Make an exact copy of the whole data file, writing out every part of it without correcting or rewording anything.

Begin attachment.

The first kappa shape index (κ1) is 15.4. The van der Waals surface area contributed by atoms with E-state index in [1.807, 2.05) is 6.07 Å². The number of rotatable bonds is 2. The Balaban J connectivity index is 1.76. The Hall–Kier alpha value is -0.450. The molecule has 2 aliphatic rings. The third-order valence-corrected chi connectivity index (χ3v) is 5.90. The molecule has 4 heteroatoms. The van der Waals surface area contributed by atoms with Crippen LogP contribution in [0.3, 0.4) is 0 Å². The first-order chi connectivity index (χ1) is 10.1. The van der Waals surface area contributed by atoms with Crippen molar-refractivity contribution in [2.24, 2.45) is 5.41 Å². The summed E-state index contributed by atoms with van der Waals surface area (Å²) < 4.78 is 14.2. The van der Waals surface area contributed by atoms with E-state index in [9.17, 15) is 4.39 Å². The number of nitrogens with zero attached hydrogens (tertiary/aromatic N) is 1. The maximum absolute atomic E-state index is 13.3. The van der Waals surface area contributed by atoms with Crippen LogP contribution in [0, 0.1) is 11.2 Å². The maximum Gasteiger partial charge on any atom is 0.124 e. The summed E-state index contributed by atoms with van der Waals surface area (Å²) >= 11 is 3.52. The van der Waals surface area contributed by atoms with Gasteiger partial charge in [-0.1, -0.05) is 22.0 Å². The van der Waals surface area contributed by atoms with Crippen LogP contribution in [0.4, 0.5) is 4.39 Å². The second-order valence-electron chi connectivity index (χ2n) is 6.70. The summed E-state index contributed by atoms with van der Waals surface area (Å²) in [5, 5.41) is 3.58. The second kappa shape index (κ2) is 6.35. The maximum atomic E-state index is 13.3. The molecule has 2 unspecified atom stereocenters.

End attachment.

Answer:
The first kappa shape index (κ1) is 15.4. The van der Waals surface area contributed by atoms with E-state index in [1.807, 2.05) is 6.07 Å². The number of rotatable bonds is 2. The Balaban J connectivity index is 1.76. The Hall–Kier alpha value is -0.450. The molecule has 2 aliphatic rings. The third-order valence-corrected chi connectivity index (χ3v) is 5.90. The molecule has 4 heteroatoms. The van der Waals surface area contributed by atoms with Crippen LogP contribution in [0.3, 0.4) is 0 Å². The first-order chi connectivity index (χ1) is 10.1. The van der Waals surface area contributed by atoms with Crippen molar-refractivity contribution in [2.24, 2.45) is 5.41 Å². The summed E-state index contributed by atoms with van der Waals surface area (Å²) < 4.78 is 14.2. The van der Waals surface area contributed by atoms with E-state index in [9.17, 15) is 4.39 Å². The number of nitrogens with zero attached hydrogens (tertiary/aromatic N) is 1. The maximum absolute atomic E-state index is 13.3. The van der Waals surface area contributed by atoms with Crippen LogP contribution in [0, 0.1) is 11.2 Å². The maximum Gasteiger partial charge on any atom is 0.124 e. The summed E-state index contributed by atoms with van der Waals surface area (Å²) >= 11 is 3.52. The van der Waals surface area contributed by atoms with Gasteiger partial charge in [-0.1, -0.05) is 22.0 Å². The van der Waals surface area contributed by atoms with Crippen LogP contribution in [0.4, 0.5) is 4.39 Å². The second-order valence-electron chi connectivity index (χ2n) is 6.70. The summed E-state index contributed by atoms with van der Waals surface area (Å²) in [5, 5.41) is 3.58. The second kappa shape index (κ2) is 6.35. The maximum atomic E-state index is 13.3. The molecule has 2 unspecified atom stereocenters.